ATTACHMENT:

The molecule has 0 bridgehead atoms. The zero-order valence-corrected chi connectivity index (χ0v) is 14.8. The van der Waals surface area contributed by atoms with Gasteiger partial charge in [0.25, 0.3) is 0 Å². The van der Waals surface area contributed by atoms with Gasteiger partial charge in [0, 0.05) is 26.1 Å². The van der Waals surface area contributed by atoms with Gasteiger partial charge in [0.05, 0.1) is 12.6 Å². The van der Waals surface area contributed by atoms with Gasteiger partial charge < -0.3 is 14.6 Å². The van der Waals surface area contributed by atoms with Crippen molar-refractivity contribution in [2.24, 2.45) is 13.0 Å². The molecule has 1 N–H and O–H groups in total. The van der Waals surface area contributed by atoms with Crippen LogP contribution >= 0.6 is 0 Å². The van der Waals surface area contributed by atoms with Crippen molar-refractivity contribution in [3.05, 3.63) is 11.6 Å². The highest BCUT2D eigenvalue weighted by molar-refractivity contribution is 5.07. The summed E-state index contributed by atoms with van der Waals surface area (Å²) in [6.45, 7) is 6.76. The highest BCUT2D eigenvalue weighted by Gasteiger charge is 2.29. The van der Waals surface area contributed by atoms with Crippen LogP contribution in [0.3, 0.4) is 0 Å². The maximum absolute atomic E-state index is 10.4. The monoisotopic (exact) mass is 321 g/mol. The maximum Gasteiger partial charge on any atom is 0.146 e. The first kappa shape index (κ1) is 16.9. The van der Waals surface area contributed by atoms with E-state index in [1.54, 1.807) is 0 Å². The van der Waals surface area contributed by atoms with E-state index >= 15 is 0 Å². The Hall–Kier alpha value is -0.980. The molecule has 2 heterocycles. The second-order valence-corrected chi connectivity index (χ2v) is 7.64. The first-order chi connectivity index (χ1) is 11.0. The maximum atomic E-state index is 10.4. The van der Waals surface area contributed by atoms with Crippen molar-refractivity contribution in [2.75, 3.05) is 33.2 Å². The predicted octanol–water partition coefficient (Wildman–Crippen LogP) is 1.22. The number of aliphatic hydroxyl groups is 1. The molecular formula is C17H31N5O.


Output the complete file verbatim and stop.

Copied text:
The molecule has 0 bridgehead atoms. The zero-order valence-corrected chi connectivity index (χ0v) is 14.8. The van der Waals surface area contributed by atoms with Gasteiger partial charge in [0.25, 0.3) is 0 Å². The van der Waals surface area contributed by atoms with Gasteiger partial charge in [0, 0.05) is 26.1 Å². The van der Waals surface area contributed by atoms with Gasteiger partial charge in [0.05, 0.1) is 12.6 Å². The van der Waals surface area contributed by atoms with Gasteiger partial charge < -0.3 is 14.6 Å². The van der Waals surface area contributed by atoms with Crippen molar-refractivity contribution in [2.24, 2.45) is 13.0 Å². The molecule has 1 N–H and O–H groups in total. The van der Waals surface area contributed by atoms with Crippen LogP contribution >= 0.6 is 0 Å². The van der Waals surface area contributed by atoms with Crippen molar-refractivity contribution in [3.05, 3.63) is 11.6 Å². The highest BCUT2D eigenvalue weighted by molar-refractivity contribution is 5.07. The summed E-state index contributed by atoms with van der Waals surface area (Å²) in [6.45, 7) is 6.76. The highest BCUT2D eigenvalue weighted by Gasteiger charge is 2.29. The van der Waals surface area contributed by atoms with Crippen LogP contribution in [0.3, 0.4) is 0 Å². The maximum absolute atomic E-state index is 10.4. The monoisotopic (exact) mass is 321 g/mol. The maximum Gasteiger partial charge on any atom is 0.146 e. The first kappa shape index (κ1) is 16.9. The van der Waals surface area contributed by atoms with E-state index in [1.54, 1.807) is 0 Å². The van der Waals surface area contributed by atoms with E-state index >= 15 is 0 Å². The Hall–Kier alpha value is -0.980. The molecule has 2 heterocycles. The second-order valence-corrected chi connectivity index (χ2v) is 7.64. The first-order chi connectivity index (χ1) is 11.0. The maximum atomic E-state index is 10.4. The van der Waals surface area contributed by atoms with Crippen molar-refractivity contribution in [2.75, 3.05) is 33.2 Å². The predicted octanol–water partition coefficient (Wildman–Crippen LogP) is 1.22. The number of aliphatic hydroxyl groups is 1. The molecular formula is C17H31N5O.